The Pensions Ombudsman has published a Corporate Plan for 2020-2023.  The plan says that a customer portal is due to be launched later this year which will transform the way in which customers contact the Ombudsman's office by facilitating the completion of online forms which will be directed to the relevant team for action.  Following the departure of Deputy Pensions Ombudsman (DPO) Karen Johnston, for an interim period there will not be a standalone DPO.  This reflects a decrease in the number of complaints requiring an Ombudsman's determination.  In the event that the Ombudsman is unavailable to make a determination, contingency plans have been put in place providing for the Legal Director at the Ombudsman's office to act as a DPO and make determinations.  The situation is to be kept under review over the coming year.

Norton Motorcycles: Ombudsman upholds complaint against scheme trustee

In an extreme case which has received considerable media attention, the Pensions Ombudsman has upheld a complaint against the trustee of several pension schemes of Norton Motorcycles.  The schemes' sole trustee was also a director of their principal employer who invested the schemes' funds wholly in Norton Motorcycles Holdings Ltd preference shares.  When members requested transfer values, these were not paid.  The Ombudsman found the trustee to have breached various legal duties in connection with the operation of the scheme, including a breach of the trustee's investment duties.  The Ombudsman held that the trustee could not rely on the scheme's exoneration clause to escape liability, as under section 33 of the Pensions Act 1995, trustees cannot exclude or restrict liability to take care or exercise skill in the performance of their investment functions.  The Ombudsman also held that where a member has acted dishonestly, it is against public policy to give effect to an indemnity clause.  Thus the trustee was personally liable for any loss suffered by scheme members as a result of breach of the investment duties.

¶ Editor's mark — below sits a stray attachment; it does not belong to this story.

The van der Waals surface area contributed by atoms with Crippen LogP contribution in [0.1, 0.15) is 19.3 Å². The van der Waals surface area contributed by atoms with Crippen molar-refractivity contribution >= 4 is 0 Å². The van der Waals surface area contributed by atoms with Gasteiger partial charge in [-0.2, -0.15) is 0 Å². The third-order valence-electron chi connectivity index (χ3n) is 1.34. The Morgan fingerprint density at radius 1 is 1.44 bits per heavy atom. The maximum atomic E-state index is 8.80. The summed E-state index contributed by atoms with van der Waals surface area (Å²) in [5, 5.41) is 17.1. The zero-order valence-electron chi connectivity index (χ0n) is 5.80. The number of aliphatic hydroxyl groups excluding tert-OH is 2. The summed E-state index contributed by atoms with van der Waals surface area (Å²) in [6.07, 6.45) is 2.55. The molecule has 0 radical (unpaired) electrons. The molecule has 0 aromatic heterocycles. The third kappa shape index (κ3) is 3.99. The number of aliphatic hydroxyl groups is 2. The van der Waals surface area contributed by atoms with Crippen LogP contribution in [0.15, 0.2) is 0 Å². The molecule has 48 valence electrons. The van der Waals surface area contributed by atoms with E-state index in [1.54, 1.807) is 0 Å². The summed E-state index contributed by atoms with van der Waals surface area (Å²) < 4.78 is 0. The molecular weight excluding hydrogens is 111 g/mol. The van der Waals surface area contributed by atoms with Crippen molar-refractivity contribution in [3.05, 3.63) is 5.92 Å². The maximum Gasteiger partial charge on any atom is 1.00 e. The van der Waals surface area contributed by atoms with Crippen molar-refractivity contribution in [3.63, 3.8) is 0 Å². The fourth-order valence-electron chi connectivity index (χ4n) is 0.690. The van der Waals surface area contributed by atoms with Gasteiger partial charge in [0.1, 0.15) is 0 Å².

The Ombudsman directed the scheme trustee to pay into the schemes a "restorative amount" equal to the funds that had been used to purchase the preference shares in Norton Motorcycles, including simple interest at 8% per annum from the date of investment.  He also ordered him to pay £6000 to each complainant in recognition of the exceptional inconvenience caused by his maladministration.

HMRC GMP data proved deferred pension liability in absence of scheme transfer records

In her determination in the case of Mr N (PO-25899), the Deputy Pensions Ombudsman (DPO) relied on GMP data held by HMRC to determine which pension scheme was liable to pay the member a pension in respect of the period from 1975 to 1986. 

Read the article

Mr S (PO-21047): AVCs: consistent incorrect information on deferred member's ability to use AVCs to purchase additional pension amounted to maladministration

The Pensions Ombudsman has upheld a complaint by a member who transferred almost £17,000 from his free standing AVC arrangement into the Local Government Pension Scheme in 2002 having been wrongly informed that the funds could be applied to purchase additional pension on retirement at pre-determined rates.  It was only in 2017 that the member was informed that this information had been incorrect.  The member complained that had he been informed of the correct position he would have transferred £10,000 from the redundancy payment which he received in 2002 into his AVC fund to ensure he had sufficient benefits to meet his needs on retirement.  He also said that he would have considered transferring the AVC fund to another provider to ensure he was getting the best possible return.

The Ombudsman awarded £1000 to the member for distress and inconvenience.  He also ordered that the member should make a single contribution, including any tax relief due, of no more than £10,000 to the Council responsible for his section of the Scheme.  The Council should then perform a profit and loss calculation to determine the loss that Mr S had suffered as a result of the contribution not having been invested in 2002, and make a payment to the AVC fund provider to redress this loss.

Our thoughts

It is understandable that the Ombudsman felt sympathy for the member who had on more than one occasion been given wrong information which fundamentally influenced his retirement planning.  However, the determination appears to be very favourable from the member's point of view, as it does not appear to take account of the fact that because the member did not invest £10,000 in his AVC fund in 2002, that sum of £10,000 was available to him to invest elsewhere.